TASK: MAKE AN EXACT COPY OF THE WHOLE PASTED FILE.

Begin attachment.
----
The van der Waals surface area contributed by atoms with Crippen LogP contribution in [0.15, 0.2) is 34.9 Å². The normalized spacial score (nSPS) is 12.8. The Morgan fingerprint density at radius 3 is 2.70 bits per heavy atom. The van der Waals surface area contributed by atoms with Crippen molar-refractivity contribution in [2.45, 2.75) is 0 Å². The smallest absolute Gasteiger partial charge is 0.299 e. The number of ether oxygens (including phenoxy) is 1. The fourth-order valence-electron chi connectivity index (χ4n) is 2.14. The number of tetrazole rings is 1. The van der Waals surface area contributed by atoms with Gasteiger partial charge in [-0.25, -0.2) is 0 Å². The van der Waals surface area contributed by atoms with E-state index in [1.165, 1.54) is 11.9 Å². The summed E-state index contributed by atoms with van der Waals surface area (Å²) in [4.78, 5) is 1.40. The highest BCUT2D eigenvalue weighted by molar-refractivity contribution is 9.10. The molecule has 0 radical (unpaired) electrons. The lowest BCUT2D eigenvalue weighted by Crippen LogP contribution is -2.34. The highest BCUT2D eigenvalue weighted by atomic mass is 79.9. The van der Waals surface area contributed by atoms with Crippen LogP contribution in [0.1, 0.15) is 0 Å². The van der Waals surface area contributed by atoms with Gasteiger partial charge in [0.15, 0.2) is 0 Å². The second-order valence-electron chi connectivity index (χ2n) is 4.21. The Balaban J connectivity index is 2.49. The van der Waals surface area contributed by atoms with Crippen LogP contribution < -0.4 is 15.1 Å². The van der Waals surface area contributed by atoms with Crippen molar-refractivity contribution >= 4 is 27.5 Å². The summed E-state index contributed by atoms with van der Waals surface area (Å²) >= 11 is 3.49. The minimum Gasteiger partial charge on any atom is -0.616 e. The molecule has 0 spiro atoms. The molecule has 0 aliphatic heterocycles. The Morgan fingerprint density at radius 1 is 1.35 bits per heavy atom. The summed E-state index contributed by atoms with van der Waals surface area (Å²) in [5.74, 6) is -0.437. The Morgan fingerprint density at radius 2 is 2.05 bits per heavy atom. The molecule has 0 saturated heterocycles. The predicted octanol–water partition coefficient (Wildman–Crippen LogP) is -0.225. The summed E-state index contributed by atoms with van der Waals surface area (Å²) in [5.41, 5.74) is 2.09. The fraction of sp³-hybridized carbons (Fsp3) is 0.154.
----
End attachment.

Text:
The van der Waals surface area contributed by atoms with Crippen LogP contribution in [0.15, 0.2) is 34.9 Å². The normalized spacial score (nSPS) is 12.8. The Morgan fingerprint density at radius 3 is 2.70 bits per heavy atom. The van der Waals surface area contributed by atoms with Crippen molar-refractivity contribution in [2.45, 2.75) is 0 Å². The smallest absolute Gasteiger partial charge is 0.299 e. The number of ether oxygens (including phenoxy) is 1. The fourth-order valence-electron chi connectivity index (χ4n) is 2.14. The number of tetrazole rings is 1. The van der Waals surface area contributed by atoms with Gasteiger partial charge in [-0.25, -0.2) is 0 Å². The van der Waals surface area contributed by atoms with E-state index in [1.165, 1.54) is 11.9 Å². The summed E-state index contributed by atoms with van der Waals surface area (Å²) in [4.78, 5) is 1.40. The highest BCUT2D eigenvalue weighted by molar-refractivity contribution is 9.10. The molecule has 0 radical (unpaired) electrons. The lowest BCUT2D eigenvalue weighted by Crippen LogP contribution is -2.34. The highest BCUT2D eigenvalue weighted by atomic mass is 79.9. The van der Waals surface area contributed by atoms with Crippen LogP contribution in [0.1, 0.15) is 0 Å². The van der Waals surface area contributed by atoms with Gasteiger partial charge in [0.15, 0.2) is 0 Å². The second-order valence-electron chi connectivity index (χ2n) is 4.21. The Balaban J connectivity index is 2.49. The van der Waals surface area contributed by atoms with Crippen LogP contribution < -0.4 is 15.1 Å². The van der Waals surface area contributed by atoms with Crippen molar-refractivity contribution >= 4 is 27.5 Å². The summed E-state index contributed by atoms with van der Waals surface area (Å²) >= 11 is 3.49. The minimum Gasteiger partial charge on any atom is -0.616 e. The molecule has 0 spiro atoms. The molecule has 0 aliphatic heterocycles. The Morgan fingerprint density at radius 1 is 1.35 bits per heavy atom. The summed E-state index contributed by atoms with van der Waals surface area (Å²) in [5.74, 6) is -0.437. The Morgan fingerprint density at radius 2 is 2.05 bits per heavy atom. The molecule has 0 saturated heterocycles. The predicted octanol–water partition coefficient (Wildman–Crippen LogP) is -0.225. The summed E-state index contributed by atoms with van der Waals surface area (Å²) in [5.41, 5.74) is 2.09. The fraction of sp³-hybridized carbons (Fsp3) is 0.154.